For whatever reason, there are always people who want to disparage the calorie model of nutrition

Im going to explain why calories are REAL, and how to use them effectively for fat loss or weight gain 

1. Food DOES contain objectively measurable amounts of energy

Im gonna give a really fast and dirty organic chemistry lesson

The reason we need to eat food is because human body requires energy to function and not die. This is inarguable.

The food we eat contains energy 

Calories are a unit of energy

In the mid 1800s is when the term calorie appeared. It was discovered you can measure the energy in food by heating it, and assessing how much heat is need to burn the food up

You can read about this process in this article.

How is the caloric value of food determined? 

A very good question to tackle because many people do not have a good understanding of calories. First of all, a calorie is not a thing and therefore cannot be full or empty. You cannot put calories i…

2. For humans, we need energy to NOT DIE. Our primary source of energy is ATP

Without going through a bunch of biochem, the energy/calories in the food we eat get converted into ATP

The hydrolysis of one ATP molecule releases 7.3 kcal/mol of energy

This is hard science.

This is not theoretical. Food contains energy. We consume that energy, convert it into a form of energy (ATP) we can use.

How many calories are in food?

This is determined by figuring out the amounts of protein, carbohydrates, and fats, and calorie testing the food 

4. The Food you eat contains an objectively measurable amount of energy

Fat contains 9 calories per gram

Protein contains 4 calories per gram

Carbohydrates contain 4 calories per gram

Here is the kicker:

Food manufacturers are given a lot of wiggle room in measuring foods 

Sometimes up to 20%. The calories on the label are not always perfectly accurate.

Regardless they are generally accurate enough that you can determine your own individual metabolic rate 


Read this closely, as there is only ONE way to truly do this yourself (without going to a lab and doing metabolic testing)

-1st, you need to use an calorie calculator to estimate your daily calorie needs 

-2nd, you take that number and use it as a BASELINE to set up a diet.

That means you weigh and measure ALL the foods you eat, make sure the calories align with that number, and then eat that exact amount of calories daily for a WEEK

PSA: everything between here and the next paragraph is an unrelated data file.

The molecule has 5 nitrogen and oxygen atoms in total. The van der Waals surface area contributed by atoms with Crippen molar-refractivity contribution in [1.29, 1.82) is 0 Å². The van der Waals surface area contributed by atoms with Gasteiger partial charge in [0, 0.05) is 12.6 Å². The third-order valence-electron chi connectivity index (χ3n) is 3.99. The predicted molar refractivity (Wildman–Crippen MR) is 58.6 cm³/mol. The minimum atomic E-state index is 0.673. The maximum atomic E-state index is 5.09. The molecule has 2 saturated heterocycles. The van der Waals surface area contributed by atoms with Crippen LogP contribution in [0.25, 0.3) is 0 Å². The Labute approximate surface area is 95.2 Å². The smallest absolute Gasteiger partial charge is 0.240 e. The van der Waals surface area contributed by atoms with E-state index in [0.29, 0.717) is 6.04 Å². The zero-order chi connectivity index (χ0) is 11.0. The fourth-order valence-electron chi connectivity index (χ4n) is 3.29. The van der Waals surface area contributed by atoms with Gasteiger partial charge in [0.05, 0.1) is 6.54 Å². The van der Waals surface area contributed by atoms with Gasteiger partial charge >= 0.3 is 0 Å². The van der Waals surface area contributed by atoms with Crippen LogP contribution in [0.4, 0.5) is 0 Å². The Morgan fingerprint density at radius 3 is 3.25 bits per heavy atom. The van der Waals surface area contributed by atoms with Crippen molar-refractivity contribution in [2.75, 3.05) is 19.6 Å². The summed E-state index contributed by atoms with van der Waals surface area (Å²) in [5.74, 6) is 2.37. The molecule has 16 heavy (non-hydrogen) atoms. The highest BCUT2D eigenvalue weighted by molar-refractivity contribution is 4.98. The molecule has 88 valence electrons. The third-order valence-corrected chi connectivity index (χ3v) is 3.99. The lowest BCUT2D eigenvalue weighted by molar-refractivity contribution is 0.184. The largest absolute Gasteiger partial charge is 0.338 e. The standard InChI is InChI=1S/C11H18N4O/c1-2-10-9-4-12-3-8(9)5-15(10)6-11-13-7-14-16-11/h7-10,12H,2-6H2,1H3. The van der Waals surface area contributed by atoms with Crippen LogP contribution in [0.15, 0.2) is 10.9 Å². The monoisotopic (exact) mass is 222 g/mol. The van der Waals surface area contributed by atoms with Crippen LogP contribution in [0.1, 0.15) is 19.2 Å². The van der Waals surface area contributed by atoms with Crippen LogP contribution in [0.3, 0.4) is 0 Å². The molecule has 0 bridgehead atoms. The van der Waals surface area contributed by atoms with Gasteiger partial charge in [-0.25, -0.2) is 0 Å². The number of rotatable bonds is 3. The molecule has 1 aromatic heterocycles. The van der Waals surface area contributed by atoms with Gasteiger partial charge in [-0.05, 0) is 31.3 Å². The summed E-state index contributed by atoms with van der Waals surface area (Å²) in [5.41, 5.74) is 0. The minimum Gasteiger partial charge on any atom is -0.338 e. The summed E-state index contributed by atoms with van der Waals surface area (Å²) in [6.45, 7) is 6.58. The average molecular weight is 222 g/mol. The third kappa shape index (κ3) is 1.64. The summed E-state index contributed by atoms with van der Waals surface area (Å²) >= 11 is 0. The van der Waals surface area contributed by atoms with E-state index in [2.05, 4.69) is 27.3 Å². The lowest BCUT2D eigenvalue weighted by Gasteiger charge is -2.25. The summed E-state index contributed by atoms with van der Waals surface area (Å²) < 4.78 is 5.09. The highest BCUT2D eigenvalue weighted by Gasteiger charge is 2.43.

-3rd, you weigh yourself DAILY

4th-there are three possibilites

The number is too HIGH, in which case your weight will be increasing

The number is accurate, in which case your weight will stay the same

The number is too low, in which your weight will Decrease 

This is an N=1 Experiment. Your metabolism will Not be exactly the same as someone else’s

And this is where the calorie critics people lose sight of the big picture… 

6. Human Metabolism Does Vary, but it does NOT defy thermodynamics

Some people have exceptionally high metabolism relative to their weight. Meaning their energy needs are higher than normal for daily function

Some people have slower metabolisms.

Clearly there are… 

Real metabolic differences between people. Part of this is attributable to weight and bodycomp, as well as gender, and hormones

Some peoples metabolisms elevate the more they eat, others they are more inclined to store fat quickly,

Regardless of these differences… 

A calorie surplus will still be necessary for weight gain. A calorie deficit will still be necessary for weight loss

But there are DETAILS to this that matter 

7. Thermic effect and Satiation

Protein is the most essential of all macronutrients, and protein is the most thermic

About 20-30% of calories in protein are lost as heat energy during digestion

Consuming 400 calories of protein only yields about 300 calories of usable energy

You can consume a very high protein diet that meets your estimated calorie needs on paper, but metabolically that 20-30% of calories that lost could put in a deficit

High protein intake DOES boost metabolism

This is why “bro diets” are high in protein typically. You can eat a lot of protein, add in whatever amount of carbs and fat, and you’re very unlikely to ever fat

Lean people eat lots of protein

Protein regulates appetite far far FAR better than fat and carbohydrates do. 

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